Even a couple years ago, video editing wasn’t considered an essential part of a desktop, for most users. It was the realm of professionals and hobbyists who could afford the necessary hardware to transcode video in less than an hour.
But after the advent of YouTube, adequate processors, and ubiquitous cameras — in phones, monitors, and now on the iPod nano — everybody feels that it’s their right to add scrolling text and wipes to their little movies. And rightly so; video editing software has long been expensive and difficult for a reason. But it’s almost 2010, and that shouldn’t be the case anymore. It’s no longer too much to expect to be able to put a title and a fade-out on a video where you complain about your hair, even if it is a trivial indulgence. You don’t need to know HTML to run a blog; why should you need to learn scripting languages and FFmpeg switches to run a vlog?
Steve Jobs was famously mistaken in thinking that the next step for personal computing at the turn of the century was video editing, until it took a backseat while Napster made digital music and the iPod the most prominent technologies of this decade. And as all that went on, processors got outrageously fast, and hard drives got outrageously large, even in “low-end” systems. iMovie existed, but has only recently become familiar and comfortable to large numbers of people. Microsoft’s answer to iMovie, “Microsoft Windows Video Editor 1.3” or whatever it must have been called, was feeble, buggy, and went unused as most PC owners had to work hard to derive anything of value from it; iMovie, meanwhile, practically asked Mac owners to use it. It’s my understanding that Microsoft’s video editor has improved lately, but I don’t know for sure.
Anyway, so here we are, with video editing taken for granted by some, and indignantly demanded by others. And, while we’re at it, a relatively large migration toward Ubuntu. 8.10 Intrepid was a landmark release, 9.04 followed suit, and 9.10 is becoming unequivocally the most anticipated Linux distribution by the general populace ever. Even in its beta form it’s being called “almost perfect,” and generally heralded everywhere not only as a triumph of open-source, but as a triumph of operating systems period.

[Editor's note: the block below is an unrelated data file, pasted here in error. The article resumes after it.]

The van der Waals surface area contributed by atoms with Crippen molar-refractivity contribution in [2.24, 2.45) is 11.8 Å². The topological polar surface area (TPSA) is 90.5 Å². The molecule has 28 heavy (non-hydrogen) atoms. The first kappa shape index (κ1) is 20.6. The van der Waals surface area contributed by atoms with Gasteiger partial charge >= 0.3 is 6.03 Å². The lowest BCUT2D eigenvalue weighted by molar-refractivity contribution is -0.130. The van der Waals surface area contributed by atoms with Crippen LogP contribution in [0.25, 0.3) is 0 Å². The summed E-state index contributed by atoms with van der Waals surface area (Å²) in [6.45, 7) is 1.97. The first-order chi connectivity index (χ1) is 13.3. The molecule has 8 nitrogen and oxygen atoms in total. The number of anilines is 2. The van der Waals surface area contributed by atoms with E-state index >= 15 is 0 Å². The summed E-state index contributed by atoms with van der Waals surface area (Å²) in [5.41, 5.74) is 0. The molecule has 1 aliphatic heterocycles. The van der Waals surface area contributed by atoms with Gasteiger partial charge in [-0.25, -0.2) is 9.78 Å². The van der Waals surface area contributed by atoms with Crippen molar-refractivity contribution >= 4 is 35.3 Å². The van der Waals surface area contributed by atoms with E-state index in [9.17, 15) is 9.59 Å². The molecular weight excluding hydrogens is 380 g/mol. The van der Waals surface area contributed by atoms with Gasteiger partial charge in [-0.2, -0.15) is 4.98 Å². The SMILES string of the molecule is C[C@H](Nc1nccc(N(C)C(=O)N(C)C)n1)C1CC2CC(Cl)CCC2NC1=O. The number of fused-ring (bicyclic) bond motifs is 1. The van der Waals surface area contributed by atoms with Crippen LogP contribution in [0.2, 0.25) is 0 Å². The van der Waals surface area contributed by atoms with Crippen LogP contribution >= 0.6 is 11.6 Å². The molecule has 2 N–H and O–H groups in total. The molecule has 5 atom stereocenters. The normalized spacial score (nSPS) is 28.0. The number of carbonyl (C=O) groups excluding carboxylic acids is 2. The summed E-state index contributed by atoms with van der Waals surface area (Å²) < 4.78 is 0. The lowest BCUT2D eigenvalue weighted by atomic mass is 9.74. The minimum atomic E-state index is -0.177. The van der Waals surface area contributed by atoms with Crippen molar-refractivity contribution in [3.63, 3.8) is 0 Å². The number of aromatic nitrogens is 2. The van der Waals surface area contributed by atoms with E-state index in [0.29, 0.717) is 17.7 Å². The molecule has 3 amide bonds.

There’s more to life than hard, sterile pragmatism, and if you think otherwise, you are cold and dead and nobody will ever love you.
So!, with all these people working to make Linux accessible, surely they’ve got some decent video editor up their sleeves? Well — as is a typical answer from most Linux users — yes and no. There is Cinelerra, which is very powerful and enjoys a wide user base, but even its manual admits to its Linux heritage, that “Cinelerra is not intended for consumers.” I can attest to this. In addition to Cinelerra I’ve downloaded just about every video editor there is for Linux, from Avidemux to Kdenlive to Kino to PiTiVi. All of them either crash in Ubuntu, are terrifically complicated, or lamentably simple. Simply put, there is no “iMovie for Linux.”
But this is precisely what Mark Shuttleworth is shooting for with Ubuntu. Or, rather, it’s a good metaphor for what he’s shooting for — to make Linux not merely easier to use than other distros, but to be inviting to people who don’t even know what Linux is. This is why Ubuntu’s slogan — “Linux for human beings” — has become so obsolete. Of the things that Linux provided when the Ubuntu project began in 2004, Ubuntu now provides them in a more accessible way than they’ve ever been provided, and if a person has heard of only one Linux distro, it is likely to be Ubuntu.
Now, however, with Shuttleworth explicitly taking aim at Apple, Ubuntu’s slogan — not merely for marketing purposes, but for the underlying vision of the project as a whole — needs to evolve. “Linux for human beings” begins with the premise of Linux, and qualifies it with the promise of ease-of-use. In order to gain the significant market share that Shuttleworth wants to see, and to properly orient Ubuntu’s developers toward that end, the “Linux” part of Ubuntu needs to be secondary. What must instead be emphasized is that it is a powerful, easy, fun, and free operating system that happens to use a Linux kernel.
These things are becoming increasingly true, but, as much as I am impressed by it, I can’t in good conscience say that Karmic fulfills the ultimately desired promise of Ubuntu. Karmic is still just “Linux for human beings.”
At the same time, never before has this promise been more clearly within view. Several huge — huge — things have happened recently, or are happening, to take Ubuntu beyond its current status as merely the best Linux distro, from an eccentric “third-party candidate” to a genuine competitor. Aside from its hugely increased hardware support out-of-the-box (which, bravo), I’m tempted to argue that the improved font rendering in Jaunty is the single most important step in increasing Ubuntu’s appeal — and further that anybody who disagrees with me is hopelessly out of touch with the real world.
Linux users pride themselves on withstanding the most brutal of computing environments, but it’s that kind of egotism that, if unchecked, will prevent Linux from ever gaining on the desktop. If you think pretty wallpapers are a frivolous waste of your disk space, that’s your prerogative — but if you think that it was a bad decision for Canonical to include them in Karmic, given all that they’re trying to accomplish, then you’re not paying attention. There’s more to life than hard, sterile pragmatism, and if you think otherwise, you are cold and dead and nobody will ever love you.